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Mexico’s new president, Mr. Vicente Fox, has wasted no time in getting down to business. During the campaign, he promised sweeping change. The Mexican people believed him, voting him into office in a historic election. In his inaugural address last week, Mr. Fox stuck to his theme of renewal. But the new president has his work cut out for him. Mr. Fox has ended the Institutional Revolutionary Party’s 71-year hold on the presidency, but he does not command a majority in the legislature. Worse, he faces endemic corruption and inefficiency. Mr. Fox will need every bit of his legendary stamina and charisma to transform Mexico as he intends.

The new president’s agenda focuses on basic issues. His priorities include economic growth, poverty reduction, raising the level of schooling and reforming the police and the judiciary. None will be easy; doing them all will be Herculean. His first budget, released last week, highlighted the dilemmas. Mr. Fox has admitted that there will not be a lot of extra money to spend on social programs.

His chief concern is the economy. Mr. Fox, along with other business and political leaders, worries that the economy is growing too fast, which could trigger runaway inflation. The Mexican economy is expected to grow 7 percent this year, but the president wants to slow it to 4.5 percent in 2001. Moreover, Mexico continues to be vulnerable to external shocks. Its dependence on petroleum revenues exposes the country to volatility in the oil market, while a U.S. slowdown will take a big bite out of exports, a driver for Mexican growth.

To stabilize the economy, Mr. Fox submitted an austerity budget of $150 billion that is in tune with that of his predecessor, outgoing President Ernesto Zedillo. There are some changes when it comes to raising revenue. Mr. Fox proposed raising tax collection by 1.7 percent, with big business and wealthy exporters taking the biggest soaking. The idea is to balance the economy, balance the budget and lay the foundation for a return to 7 percent growth in three years.

Although his approach makes sense, it is unlikely to appeal to the millions of Mexicans, both poor and middle-class, who have not shared in the prosperity of recent years. Mr. Fox has promised to up social spending by 2 percent; his goal is to reduce the number of Mexicans in poverty by one-third. He is also still committed to creating 1 million new jobs a year.

Even more important, Mr. Fox has pledged to increase spending on education to 7.5 percent of GDP, up from the current 4.5 percent. If achieved, this will raise the average level of schooling from 7.7 years to 10 years. Few investments would help the country more.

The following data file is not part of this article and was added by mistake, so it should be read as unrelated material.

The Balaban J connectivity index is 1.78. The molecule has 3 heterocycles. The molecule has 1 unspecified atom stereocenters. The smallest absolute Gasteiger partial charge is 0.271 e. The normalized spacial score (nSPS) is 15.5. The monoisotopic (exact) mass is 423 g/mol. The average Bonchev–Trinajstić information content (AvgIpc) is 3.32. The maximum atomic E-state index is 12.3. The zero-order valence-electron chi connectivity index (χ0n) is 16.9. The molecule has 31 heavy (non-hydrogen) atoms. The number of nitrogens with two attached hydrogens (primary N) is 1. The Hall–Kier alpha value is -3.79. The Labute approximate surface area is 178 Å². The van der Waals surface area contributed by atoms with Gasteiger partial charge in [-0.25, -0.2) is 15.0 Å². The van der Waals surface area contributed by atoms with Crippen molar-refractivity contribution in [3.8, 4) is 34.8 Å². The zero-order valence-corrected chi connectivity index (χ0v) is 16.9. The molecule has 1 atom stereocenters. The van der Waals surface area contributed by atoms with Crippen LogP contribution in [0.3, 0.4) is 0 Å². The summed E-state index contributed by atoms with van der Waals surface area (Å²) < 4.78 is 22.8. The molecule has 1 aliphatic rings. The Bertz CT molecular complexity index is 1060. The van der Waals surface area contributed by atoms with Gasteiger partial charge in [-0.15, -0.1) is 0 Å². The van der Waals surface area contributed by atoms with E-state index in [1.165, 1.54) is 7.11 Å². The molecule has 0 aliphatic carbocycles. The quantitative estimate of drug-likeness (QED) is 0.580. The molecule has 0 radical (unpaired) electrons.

Dealing with Mexico’s social problems also means tackling the Indian rebellion in the south. Zapatista rebels took up arms six years ago to demand rights for Mexico’s 10 million indigenous Indians. The initial uprising led to 200 deaths in the southern state of Chiapas, and the government began negotiations with the rebel leaders. The two sides signed the San Andres accords, but the government backed out, fearing that autonomy for Indians would undermine Mexico’s unity.

Mr. Fox harbors no such fears. Five days after he took office, he sent the Senate a bill that would enact the accords. This bill will grant Indians full access to political representation, legal protection, education and other resources. As a demonstration of good will, Mr. Fox has already withdrawn military forces from sensitive areas in Chiapas.

Good will will not be enough, however. Mr. Fox faces formidable obstacles, not the least of which is opposition in the legislature. PRI loyalists will do their best to frustrate reform, especially since they represent the vested interests that stand to lose in the new order.

Inexperience is another problem. Mr. Fox is a former governor and successful businessman, but running a country requires a political machine. To compensate, he has drawn on support from across the political spectrum to fill out his Cabinet. That may give him intellectual firepower, but it also means that coordinating views will be difficult. And even if he can lead, a recalcitrant bureaucracy will have to be overcome.

Fortunately, Mr. Fox enjoys broad public support, although that too could prove ephemeral. He benefited from a protest against decades of PRI rule and the corruption it created. The new president must satisfy those citizens or they will turn against him as well.

It is, in sum, a difficult assignment. But Mr. Fox had no illusions about the challenges ahead. He has made a promising start. The world wishes him well in the difficult months and years to come.

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